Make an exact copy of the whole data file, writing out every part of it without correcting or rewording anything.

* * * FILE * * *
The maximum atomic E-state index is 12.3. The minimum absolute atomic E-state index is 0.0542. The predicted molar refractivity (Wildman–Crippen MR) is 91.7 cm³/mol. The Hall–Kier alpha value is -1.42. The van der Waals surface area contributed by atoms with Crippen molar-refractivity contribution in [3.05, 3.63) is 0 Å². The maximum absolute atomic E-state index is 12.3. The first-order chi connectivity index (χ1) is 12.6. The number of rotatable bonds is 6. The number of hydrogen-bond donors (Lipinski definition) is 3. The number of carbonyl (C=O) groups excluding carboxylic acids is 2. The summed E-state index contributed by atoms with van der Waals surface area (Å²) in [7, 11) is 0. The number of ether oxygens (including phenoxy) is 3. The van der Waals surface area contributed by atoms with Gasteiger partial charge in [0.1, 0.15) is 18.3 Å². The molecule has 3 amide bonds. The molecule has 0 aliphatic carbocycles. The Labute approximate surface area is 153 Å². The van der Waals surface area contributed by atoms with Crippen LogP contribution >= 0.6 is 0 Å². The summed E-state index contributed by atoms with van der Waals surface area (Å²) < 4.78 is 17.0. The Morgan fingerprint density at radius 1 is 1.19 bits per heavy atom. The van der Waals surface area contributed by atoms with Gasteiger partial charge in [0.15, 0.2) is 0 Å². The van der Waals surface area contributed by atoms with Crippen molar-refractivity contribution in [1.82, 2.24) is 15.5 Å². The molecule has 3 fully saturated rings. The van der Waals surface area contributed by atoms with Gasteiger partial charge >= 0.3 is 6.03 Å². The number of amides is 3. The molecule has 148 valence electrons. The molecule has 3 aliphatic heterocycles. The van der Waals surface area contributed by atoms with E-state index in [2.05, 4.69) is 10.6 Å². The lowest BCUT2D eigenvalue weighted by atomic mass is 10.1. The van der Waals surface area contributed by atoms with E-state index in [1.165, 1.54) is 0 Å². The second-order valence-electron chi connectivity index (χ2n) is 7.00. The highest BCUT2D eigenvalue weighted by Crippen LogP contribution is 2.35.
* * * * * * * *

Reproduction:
The maximum atomic E-state index is 12.3. The minimum absolute atomic E-state index is 0.0542. The predicted molar refractivity (Wildman–Crippen MR) is 91.7 cm³/mol. The Hall–Kier alpha value is -1.42. The van der Waals surface area contributed by atoms with Crippen molar-refractivity contribution in [3.05, 3.63) is 0 Å². The maximum absolute atomic E-state index is 12.3. The first-order chi connectivity index (χ1) is 12.6. The number of rotatable bonds is 6. The number of hydrogen-bond donors (Lipinski definition) is 3. The number of carbonyl (C=O) groups excluding carboxylic acids is 2. The summed E-state index contributed by atoms with van der Waals surface area (Å²) in [7, 11) is 0. The number of ether oxygens (including phenoxy) is 3. The van der Waals surface area contributed by atoms with Gasteiger partial charge in [0.1, 0.15) is 18.3 Å². The molecule has 3 amide bonds. The molecule has 0 aliphatic carbocycles. The Labute approximate surface area is 153 Å². The van der Waals surface area contributed by atoms with Crippen LogP contribution >= 0.6 is 0 Å². The summed E-state index contributed by atoms with van der Waals surface area (Å²) < 4.78 is 17.0. The Morgan fingerprint density at radius 1 is 1.19 bits per heavy atom. The van der Waals surface area contributed by atoms with Gasteiger partial charge in [0.15, 0.2) is 0 Å². The van der Waals surface area contributed by atoms with Crippen molar-refractivity contribution in [1.82, 2.24) is 15.5 Å². The molecule has 3 fully saturated rings. The van der Waals surface area contributed by atoms with Gasteiger partial charge >= 0.3 is 6.03 Å². The number of amides is 3. The molecule has 148 valence electrons. The molecule has 3 aliphatic heterocycles. The van der Waals surface area contributed by atoms with E-state index in [2.05, 4.69) is 10.6 Å². The lowest BCUT2D eigenvalue weighted by atomic mass is 10.1. The van der Waals surface area contributed by atoms with E-state index in [1.165, 1.54) is 0 Å². The second-order valence-electron chi connectivity index (χ2n) is 7.00. The highest BCUT2D eigenvalue weighted by Crippen LogP contribution is 2.35.